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Hospitality Work as Social Reproduction: Embodied and Emotional Labour during COVID-19

Charlotte Jones Orcid Logo, Lauren White Orcid Logo, Jen Slater Orcid Logo, Jill Pluquailec Orcid Logo

Sociology

Swansea University Author: Charlotte Jones Orcid Logo

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Abstract

This article focuses on how the imaginary of a ‘safe’ environment was visualised and conveyed within the hospitality sector during the COVID-19 pandemic, drawing on diaries and interviews with 21 workers in the UK. Our findings show increased workloads for hospitality staff, compounded by anxieties...

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Published in: Sociology
ISSN: 0038-0385 1469-8684
Published: SAGE Publications
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URI: https://cronfa.swan.ac.uk/Record/cronfa63843
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first_indexed 2023-07-12T14:29:14Z
last_indexed 2023-07-12T14:29:14Z
id cronfa63843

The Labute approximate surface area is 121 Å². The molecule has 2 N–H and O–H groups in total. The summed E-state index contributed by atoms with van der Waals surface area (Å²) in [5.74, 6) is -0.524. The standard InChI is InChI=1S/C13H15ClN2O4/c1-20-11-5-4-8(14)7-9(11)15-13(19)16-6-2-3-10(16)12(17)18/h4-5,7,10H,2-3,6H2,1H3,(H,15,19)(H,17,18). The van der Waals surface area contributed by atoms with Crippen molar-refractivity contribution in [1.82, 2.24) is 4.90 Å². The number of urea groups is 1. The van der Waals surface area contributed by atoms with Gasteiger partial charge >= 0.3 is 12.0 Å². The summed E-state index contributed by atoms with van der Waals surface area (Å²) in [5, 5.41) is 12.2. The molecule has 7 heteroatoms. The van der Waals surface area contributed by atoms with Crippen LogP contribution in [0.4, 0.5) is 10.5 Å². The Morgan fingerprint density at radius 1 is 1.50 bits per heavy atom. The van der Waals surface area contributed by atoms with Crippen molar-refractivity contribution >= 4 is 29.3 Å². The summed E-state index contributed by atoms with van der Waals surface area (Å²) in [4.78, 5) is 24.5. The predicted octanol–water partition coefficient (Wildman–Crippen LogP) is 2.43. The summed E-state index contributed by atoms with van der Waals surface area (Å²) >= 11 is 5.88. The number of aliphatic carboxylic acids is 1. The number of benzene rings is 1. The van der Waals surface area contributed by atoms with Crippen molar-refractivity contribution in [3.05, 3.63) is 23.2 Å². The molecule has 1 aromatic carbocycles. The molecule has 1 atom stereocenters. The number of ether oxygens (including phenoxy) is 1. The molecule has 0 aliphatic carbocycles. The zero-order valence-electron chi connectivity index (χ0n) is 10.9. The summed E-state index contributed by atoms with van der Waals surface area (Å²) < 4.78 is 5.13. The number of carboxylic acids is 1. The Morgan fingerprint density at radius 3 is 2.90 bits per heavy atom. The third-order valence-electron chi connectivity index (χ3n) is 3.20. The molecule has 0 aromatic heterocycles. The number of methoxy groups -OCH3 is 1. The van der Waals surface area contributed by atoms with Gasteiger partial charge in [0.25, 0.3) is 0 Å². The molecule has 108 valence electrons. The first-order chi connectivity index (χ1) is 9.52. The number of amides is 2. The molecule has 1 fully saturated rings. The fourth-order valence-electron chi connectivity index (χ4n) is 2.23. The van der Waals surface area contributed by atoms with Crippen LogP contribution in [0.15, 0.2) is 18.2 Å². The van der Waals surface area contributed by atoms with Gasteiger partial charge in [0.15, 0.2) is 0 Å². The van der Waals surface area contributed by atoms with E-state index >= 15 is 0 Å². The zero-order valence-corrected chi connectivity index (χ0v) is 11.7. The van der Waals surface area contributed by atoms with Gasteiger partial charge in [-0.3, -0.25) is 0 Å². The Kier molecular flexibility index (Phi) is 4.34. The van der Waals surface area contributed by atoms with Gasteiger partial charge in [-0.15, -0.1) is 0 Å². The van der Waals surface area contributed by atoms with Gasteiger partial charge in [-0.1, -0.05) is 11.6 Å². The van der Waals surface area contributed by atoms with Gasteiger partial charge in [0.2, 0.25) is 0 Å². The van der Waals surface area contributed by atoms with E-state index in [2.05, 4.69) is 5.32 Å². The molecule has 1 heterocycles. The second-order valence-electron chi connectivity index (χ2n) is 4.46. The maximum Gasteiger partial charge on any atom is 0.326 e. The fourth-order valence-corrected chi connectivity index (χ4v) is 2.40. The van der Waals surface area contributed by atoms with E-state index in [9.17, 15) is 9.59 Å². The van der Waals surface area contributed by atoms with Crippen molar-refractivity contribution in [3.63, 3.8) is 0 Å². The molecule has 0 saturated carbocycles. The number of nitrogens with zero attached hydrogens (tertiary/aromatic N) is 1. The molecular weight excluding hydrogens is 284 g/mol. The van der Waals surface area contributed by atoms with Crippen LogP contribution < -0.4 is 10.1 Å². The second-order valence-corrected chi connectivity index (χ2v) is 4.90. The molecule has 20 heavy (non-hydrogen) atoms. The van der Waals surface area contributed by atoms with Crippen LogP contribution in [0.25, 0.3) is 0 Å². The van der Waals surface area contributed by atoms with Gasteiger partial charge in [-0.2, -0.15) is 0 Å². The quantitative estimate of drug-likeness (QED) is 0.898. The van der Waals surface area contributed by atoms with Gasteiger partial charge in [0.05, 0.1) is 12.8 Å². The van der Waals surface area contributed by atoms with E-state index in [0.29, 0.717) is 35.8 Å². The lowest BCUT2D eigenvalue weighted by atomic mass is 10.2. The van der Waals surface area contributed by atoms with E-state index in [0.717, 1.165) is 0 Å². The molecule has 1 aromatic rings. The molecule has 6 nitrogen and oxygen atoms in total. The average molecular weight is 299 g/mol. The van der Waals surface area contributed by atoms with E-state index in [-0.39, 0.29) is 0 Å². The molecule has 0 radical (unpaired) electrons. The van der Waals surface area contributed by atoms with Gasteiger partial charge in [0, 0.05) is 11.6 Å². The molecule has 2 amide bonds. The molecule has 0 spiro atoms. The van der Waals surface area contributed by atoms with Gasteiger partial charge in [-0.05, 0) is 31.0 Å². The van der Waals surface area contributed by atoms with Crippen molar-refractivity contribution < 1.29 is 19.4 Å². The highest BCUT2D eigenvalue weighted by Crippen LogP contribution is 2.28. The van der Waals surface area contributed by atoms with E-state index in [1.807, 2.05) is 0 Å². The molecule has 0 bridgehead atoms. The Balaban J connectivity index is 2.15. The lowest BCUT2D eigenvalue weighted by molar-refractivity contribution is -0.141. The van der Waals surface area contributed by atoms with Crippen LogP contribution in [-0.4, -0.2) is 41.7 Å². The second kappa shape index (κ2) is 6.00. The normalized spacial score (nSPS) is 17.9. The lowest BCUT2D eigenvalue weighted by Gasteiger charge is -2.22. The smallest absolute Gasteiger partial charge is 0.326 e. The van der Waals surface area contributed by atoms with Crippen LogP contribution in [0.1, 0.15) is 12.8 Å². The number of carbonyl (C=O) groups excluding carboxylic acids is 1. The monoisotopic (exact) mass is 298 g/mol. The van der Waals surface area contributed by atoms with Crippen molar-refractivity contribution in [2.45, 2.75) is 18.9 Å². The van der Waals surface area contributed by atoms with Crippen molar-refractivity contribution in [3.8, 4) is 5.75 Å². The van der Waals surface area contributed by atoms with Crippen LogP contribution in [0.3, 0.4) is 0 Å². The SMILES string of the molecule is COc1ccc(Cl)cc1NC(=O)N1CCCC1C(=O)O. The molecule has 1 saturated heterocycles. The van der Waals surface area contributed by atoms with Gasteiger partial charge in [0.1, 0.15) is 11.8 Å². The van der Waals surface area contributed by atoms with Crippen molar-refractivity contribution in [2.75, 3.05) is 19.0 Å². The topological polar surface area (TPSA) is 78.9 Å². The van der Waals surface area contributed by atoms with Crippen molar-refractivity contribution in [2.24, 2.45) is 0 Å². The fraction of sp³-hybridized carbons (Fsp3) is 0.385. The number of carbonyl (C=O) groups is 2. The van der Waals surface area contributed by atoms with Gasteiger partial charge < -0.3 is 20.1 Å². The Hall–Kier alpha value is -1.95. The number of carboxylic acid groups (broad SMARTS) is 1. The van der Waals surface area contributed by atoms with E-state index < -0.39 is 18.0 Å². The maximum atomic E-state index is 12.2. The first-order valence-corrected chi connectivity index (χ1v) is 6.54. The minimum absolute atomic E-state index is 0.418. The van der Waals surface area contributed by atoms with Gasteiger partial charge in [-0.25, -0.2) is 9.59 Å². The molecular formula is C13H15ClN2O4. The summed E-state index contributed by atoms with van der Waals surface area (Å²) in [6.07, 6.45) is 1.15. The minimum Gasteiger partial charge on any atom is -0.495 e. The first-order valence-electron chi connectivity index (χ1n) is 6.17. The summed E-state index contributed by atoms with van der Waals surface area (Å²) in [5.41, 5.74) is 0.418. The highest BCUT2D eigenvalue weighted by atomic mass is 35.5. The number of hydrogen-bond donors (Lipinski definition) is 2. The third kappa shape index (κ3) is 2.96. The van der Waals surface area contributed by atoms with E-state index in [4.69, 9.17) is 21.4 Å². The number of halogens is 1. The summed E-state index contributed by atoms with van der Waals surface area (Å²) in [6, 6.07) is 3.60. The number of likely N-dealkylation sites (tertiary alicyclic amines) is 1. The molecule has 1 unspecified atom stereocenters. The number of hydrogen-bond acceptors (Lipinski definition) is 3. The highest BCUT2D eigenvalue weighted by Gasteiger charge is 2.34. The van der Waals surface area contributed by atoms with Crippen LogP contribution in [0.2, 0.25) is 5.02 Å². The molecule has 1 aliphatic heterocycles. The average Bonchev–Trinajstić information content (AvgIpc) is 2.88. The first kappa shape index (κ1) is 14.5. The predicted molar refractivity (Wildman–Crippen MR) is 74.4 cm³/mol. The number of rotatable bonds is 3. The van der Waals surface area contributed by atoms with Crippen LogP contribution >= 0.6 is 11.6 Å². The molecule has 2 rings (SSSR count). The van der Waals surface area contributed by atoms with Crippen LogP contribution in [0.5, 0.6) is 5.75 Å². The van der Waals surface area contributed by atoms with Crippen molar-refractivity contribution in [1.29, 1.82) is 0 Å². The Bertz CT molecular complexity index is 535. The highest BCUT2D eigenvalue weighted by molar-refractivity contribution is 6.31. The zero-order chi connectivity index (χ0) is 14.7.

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spelling v2 63843 2023-07-10 Hospitality Work as Social Reproduction: Embodied and Emotional Labour during COVID-19 60ff57269cfe0e65e571b0a68a82f69f 0000-0002-7348-4662 Charlotte Jones Charlotte Jones true false 2023-07-10 CSSP This article focuses on how the imaginary of a ‘safe’ environment was visualised and conveyed within the hospitality sector during the COVID-19 pandemic, drawing on diaries and interviews with 21 workers in the UK. Our findings show increased workloads for hospitality staff, compounded by anxieties of risk and individualised COVID-19 regulation work. This includes workers’ negotiations of corporeal boundaries and distancing from customers, the visible cleaning of communal areas and recuperation and care work for their own bodies and others in shared living spaces. We draw on conceptualisations of embodied and emotional labour to understand these experiences, reflecting on the importance of the actions performed by workers in maintaining community spaces and creating customer confidence in safely enjoying a ‘hospitable’ environment. This article contributes to social science scholarship of embodied and emotional labour, hospitality and social reproduction. Journal Article Sociology SAGE Publications 0038-0385 1469-8684 Body work, cleaning, COVID, emotional labour, employment, hospitality, hygiene, pandemic, social reproduction, work 0 0 0 0001-01-01 10.1177/00380385231189190 http://dx.doi.org/10.1177/00380385231189190 COLLEGE NANME Criminology, Sociology and Social Policy COLLEGE CODE CSSP Swansea University SU College/Department paid the OA fee Wellcome Trust 2023-10-26T10:04:06.1954351 2023-07-10T09:08:00.5581982 Faculty of Humanities and Social Sciences School of Social Sciences - Criminology, Sociology and Social Policy Charlotte Jones 0000-0002-7348-4662 1 Lauren White 0000-0002-6704-4054 2 Jen Slater 0000-0001-6739-7784 3 Jill Pluquailec 0000-0002-7631-3607 4 63843__28875__5acd1214cab14b5b9f189c313b0dd719.pdf 63843.VOR.pdf 2023-10-26T10:00:24.9949340 Output 269778 application/pdf Version of Record true © The Author(s) 2023. Distributed under the terms of a Creative Commons Attribution 4.0 License (CC BY 4.0). true eng https://creativecommons.org/licenses/by/4.0/